We’ve written about ski conditions; now, let’s talk safety. It sounds a bit lame, we know. But “if you french-fry when you’re supposed to pizza, you’re gonna have a bad time.” Now, there’s a LOT to talk about when considering skier safety, and it all starts in your preparations.
Things to Know Before You Go:
- The Town of Breckenridge sits at 9,600 feet above sea level. The base of the ski resort sits at roughly 10,000 feet, and the highest point of peak 8 is 12,998 feet—that’s almost 2.5 miles above sea level! Drink plenty of water (before) and stock up on backpack snacks—your body is working overtime on this vacation. Keep in mind altitude sickness could range from shortness of breath to nausea and vomiting. Consult a doctor if you’re not feeling well!
- To top it off, a higher elevation comes with a few added caveats, such as higher UV exposure. Don’t forget the sunscreen! Rest assured, with an average of 300 sunny days a year and significantly less atmosphere; you’ll still get that epic goggle tan.
- Take a look at our packing guide for an insider scoop on layering!
- Download the Epic Mix App for an interactive trail map, real-time lift lines and status, GPS tracking, and Ski Patrol phone numbers—the combination of which could save a life.
- It’s 2023. Helmets are trendy; a TBI is not.
- Lastly, a skier assumes the risk of any injury to a person or property resulting from any of the inherent dangers and risks of skiing.
On the Hill
Your boots have been properly fitted at Blue River Sports and Mountain Wave, you’re appropriately layered, and the pre-ski jitters are uprising. Now let’s see if leg day at the gym pays off. Here’re a few tips on how to ski like a local with some etiquette:
- At any Vail-owned ski resort, such as our beloved Breckenridge, we have employees looking out for our safety. As you can guess, Breckenridge Ski Patrol uniforms are red, with a large white cross on the back. This is a team of EMS, Paramedics, and trained outdoor Professional Rescuers. If you don’t see them making beautiful S-turns on the slopes, you can find them in Patrol huts on each peak.
- While Patrol is tending to injuries, Mountain Safety is there to prevent them. These guys and gals are in bright yellow jackets and can be found in family and slow zones at the bottom of Peak 8 and Peak 9. They’re out there to remind guests to slow down as they approach highly trafficked intersections, lifts, or base areas. If you’re skiing fast or out of control in these slow zones, you risk having your ski pass revoked for a few days or if you are being completely unsafe, the rest of the season. And although they won’t chase you down the hill, it’s important to remember that you can’t outrun a radio! Instead, you can push your limits on Peak 6, Peak 10, or any upper mountain terrain to avoid run-ins with Mountain Safety and Ski School.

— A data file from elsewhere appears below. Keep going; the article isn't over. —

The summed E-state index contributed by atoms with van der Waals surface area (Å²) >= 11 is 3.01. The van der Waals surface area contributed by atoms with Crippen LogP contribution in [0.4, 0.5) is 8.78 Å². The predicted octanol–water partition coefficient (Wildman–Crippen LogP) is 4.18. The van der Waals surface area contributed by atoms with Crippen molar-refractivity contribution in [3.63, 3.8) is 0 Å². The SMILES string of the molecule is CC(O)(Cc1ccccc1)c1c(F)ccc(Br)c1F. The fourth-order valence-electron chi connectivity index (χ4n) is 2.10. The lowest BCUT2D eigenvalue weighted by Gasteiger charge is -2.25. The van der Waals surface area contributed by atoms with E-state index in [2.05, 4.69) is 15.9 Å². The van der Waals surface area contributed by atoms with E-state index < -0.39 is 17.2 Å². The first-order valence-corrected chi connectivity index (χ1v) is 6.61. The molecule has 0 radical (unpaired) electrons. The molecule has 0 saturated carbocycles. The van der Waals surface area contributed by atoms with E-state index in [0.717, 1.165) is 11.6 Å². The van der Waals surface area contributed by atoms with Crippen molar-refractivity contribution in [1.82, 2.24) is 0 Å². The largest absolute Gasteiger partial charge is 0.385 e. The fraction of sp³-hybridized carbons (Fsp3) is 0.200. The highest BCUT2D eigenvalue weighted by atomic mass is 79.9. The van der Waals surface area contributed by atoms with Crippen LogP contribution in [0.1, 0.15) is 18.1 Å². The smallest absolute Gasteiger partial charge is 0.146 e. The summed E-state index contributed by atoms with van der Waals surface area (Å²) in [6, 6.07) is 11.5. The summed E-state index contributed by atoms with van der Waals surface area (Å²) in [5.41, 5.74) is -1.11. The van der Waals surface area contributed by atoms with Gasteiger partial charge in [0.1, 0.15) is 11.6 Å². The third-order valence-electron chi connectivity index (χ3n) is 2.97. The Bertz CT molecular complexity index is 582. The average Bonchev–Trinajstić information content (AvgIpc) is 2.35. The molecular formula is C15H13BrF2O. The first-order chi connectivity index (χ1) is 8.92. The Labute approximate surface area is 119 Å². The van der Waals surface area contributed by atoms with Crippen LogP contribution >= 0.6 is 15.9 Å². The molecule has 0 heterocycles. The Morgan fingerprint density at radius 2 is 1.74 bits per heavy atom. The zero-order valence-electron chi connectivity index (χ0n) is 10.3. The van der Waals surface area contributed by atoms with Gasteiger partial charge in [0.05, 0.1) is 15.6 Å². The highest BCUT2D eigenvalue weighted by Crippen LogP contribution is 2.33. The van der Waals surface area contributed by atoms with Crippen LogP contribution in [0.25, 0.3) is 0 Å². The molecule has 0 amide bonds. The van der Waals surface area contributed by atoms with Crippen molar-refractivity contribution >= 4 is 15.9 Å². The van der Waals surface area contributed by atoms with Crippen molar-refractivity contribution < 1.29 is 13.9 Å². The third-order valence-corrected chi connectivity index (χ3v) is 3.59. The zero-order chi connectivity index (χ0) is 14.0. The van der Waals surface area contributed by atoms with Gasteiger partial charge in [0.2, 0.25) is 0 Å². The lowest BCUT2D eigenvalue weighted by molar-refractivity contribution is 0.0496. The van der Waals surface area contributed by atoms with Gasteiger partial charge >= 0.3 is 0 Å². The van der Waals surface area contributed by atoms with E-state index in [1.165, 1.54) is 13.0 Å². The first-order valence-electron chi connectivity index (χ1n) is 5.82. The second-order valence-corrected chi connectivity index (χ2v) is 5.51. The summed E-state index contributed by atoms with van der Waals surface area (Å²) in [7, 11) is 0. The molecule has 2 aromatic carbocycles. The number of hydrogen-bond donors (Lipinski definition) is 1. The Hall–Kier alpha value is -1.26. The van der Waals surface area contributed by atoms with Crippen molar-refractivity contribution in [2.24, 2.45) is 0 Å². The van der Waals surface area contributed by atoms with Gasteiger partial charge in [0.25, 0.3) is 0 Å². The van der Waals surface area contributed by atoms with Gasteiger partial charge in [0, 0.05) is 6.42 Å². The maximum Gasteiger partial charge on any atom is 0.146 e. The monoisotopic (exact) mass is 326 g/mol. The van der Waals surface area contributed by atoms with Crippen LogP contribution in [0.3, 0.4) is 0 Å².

- Signage is there for a reason! Almost every intersection is marked with a trail name and difficulty level. If you pay close enough attention, you’ll see some themes and history in these trail names.
- Arguably more important than the names are the ratings. Green circles are the easiest, blue squares are intermediate, and black diamonds are extreme or most difficult. It seems simple enough! But the reality is, there’s no universal metric to measure the exact difficulty of these runs—it’s subjective to that ski area. Therefore, a blue run in Colorado might be a bit more challenging than a blue run on the East Coast. This can be due to several variables: slope angle, unmarked terrain, the width of the run, terrain characteristics (such as trees), groomed versus ungroomed, snowmaking, and even the ability to access the run.
- For our beginner skiers and riders, you’ll want to stick to low-angle groomed terrain marked green. You can find family zones marked on the trail maps and illuminated on the runs with yellow netting. Keep in mind everyone skiing in these areas is also a beginner!
- Boundaries: as tempting as the white untouched powder looks, that orange rope is also there for a reason, and there’s no telling what that reason is until it’s too late. If you’re not worried about an avalanche, cliff, or even an explosion from avalanche mitigation work, you should at least worry about losing your pass and all the money you’ve spent on it.
- If you’re looking for type two fun and venture towards a backcountry access point, do so knowing and accepting all risks. Although close to the boundary, this terrain should be treated as a backcountry as it’s unpatrolled and unmitigated. Without lift access, rescues from these areas are strenuous and time-consuming. Be sure to prep with the proper tools, knowledge, and skills, and acknowledge all warning signs.
- Interestingly enough, our ski resort is located on National Forest Land. Therefore, drinking and smoking in undesignated areas is not only illegal, but it’s also dangerous—it’s best to save it for happy hour.
- Treat the slopes like you would traffic in a car.
- The patron downhill will always have the right of way—it doesn’t matter if they’re on a snowboard. Always keep your head on a swivel and look before you merge. Although you’re in control, somebody else might not be.
- Lastly, take a gander at the Colorado Skier Responsibility Code—parents, quizzing your kids on the chairlift can be a fun little game to keep everyone on their toes!
Somehow you’ve lasted the day; you’re riding 4 O’Clock down to town, carefully, I might add, and the hype is still bubbling through the friend circle. Your Epic Mix app recorded 20,000+ vertical feet, and don’t ya know, leg day at the gym paid off! Now it’s time for a little après ski, perhaps a Swedish massage at Infinity Spa, and some slopeside hot tubs to end your quintessential Colorado ski day.